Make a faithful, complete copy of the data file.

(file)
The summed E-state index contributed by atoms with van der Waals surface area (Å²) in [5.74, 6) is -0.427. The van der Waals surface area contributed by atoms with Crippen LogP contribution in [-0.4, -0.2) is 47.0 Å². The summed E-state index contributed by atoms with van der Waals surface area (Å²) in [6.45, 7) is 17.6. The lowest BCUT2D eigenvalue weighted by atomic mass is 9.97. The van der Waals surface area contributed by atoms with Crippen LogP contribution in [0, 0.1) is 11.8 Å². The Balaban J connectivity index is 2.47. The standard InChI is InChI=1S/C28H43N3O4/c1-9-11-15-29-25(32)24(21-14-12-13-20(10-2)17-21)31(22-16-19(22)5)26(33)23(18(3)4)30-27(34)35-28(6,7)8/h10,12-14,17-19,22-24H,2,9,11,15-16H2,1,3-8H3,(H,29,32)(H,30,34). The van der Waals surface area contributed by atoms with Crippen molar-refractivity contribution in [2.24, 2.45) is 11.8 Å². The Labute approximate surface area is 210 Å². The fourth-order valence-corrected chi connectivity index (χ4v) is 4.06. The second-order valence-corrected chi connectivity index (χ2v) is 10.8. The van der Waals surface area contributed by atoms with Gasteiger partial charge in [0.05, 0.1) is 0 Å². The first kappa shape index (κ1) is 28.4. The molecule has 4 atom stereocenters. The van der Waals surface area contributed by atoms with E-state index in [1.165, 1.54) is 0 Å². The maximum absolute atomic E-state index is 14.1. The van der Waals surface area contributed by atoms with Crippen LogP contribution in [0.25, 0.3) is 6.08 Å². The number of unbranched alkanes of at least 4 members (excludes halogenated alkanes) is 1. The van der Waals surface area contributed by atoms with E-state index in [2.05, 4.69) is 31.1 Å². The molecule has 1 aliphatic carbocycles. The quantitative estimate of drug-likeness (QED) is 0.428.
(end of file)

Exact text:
The summed E-state index contributed by atoms with van der Waals surface area (Å²) in [5.74, 6) is -0.427. The van der Waals surface area contributed by atoms with Crippen LogP contribution in [-0.4, -0.2) is 47.0 Å². The summed E-state index contributed by atoms with van der Waals surface area (Å²) in [6.45, 7) is 17.6. The lowest BCUT2D eigenvalue weighted by atomic mass is 9.97. The van der Waals surface area contributed by atoms with Crippen LogP contribution in [0, 0.1) is 11.8 Å². The Balaban J connectivity index is 2.47. The standard InChI is InChI=1S/C28H43N3O4/c1-9-11-15-29-25(32)24(21-14-12-13-20(10-2)17-21)31(22-16-19(22)5)26(33)23(18(3)4)30-27(34)35-28(6,7)8/h10,12-14,17-19,22-24H,2,9,11,15-16H2,1,3-8H3,(H,29,32)(H,30,34). The van der Waals surface area contributed by atoms with Crippen molar-refractivity contribution in [2.24, 2.45) is 11.8 Å². The Labute approximate surface area is 210 Å². The fourth-order valence-corrected chi connectivity index (χ4v) is 4.06. The second-order valence-corrected chi connectivity index (χ2v) is 10.8. The van der Waals surface area contributed by atoms with Gasteiger partial charge in [0.05, 0.1) is 0 Å². The first kappa shape index (κ1) is 28.4. The molecule has 4 atom stereocenters. The van der Waals surface area contributed by atoms with E-state index in [1.165, 1.54) is 0 Å². The maximum absolute atomic E-state index is 14.1. The van der Waals surface area contributed by atoms with Crippen LogP contribution in [0.25, 0.3) is 6.08 Å². The number of unbranched alkanes of at least 4 members (excludes halogenated alkanes) is 1. The van der Waals surface area contributed by atoms with E-state index in [2.05, 4.69) is 31.1 Å². The molecule has 1 aliphatic carbocycles. The quantitative estimate of drug-likeness (QED) is 0.428.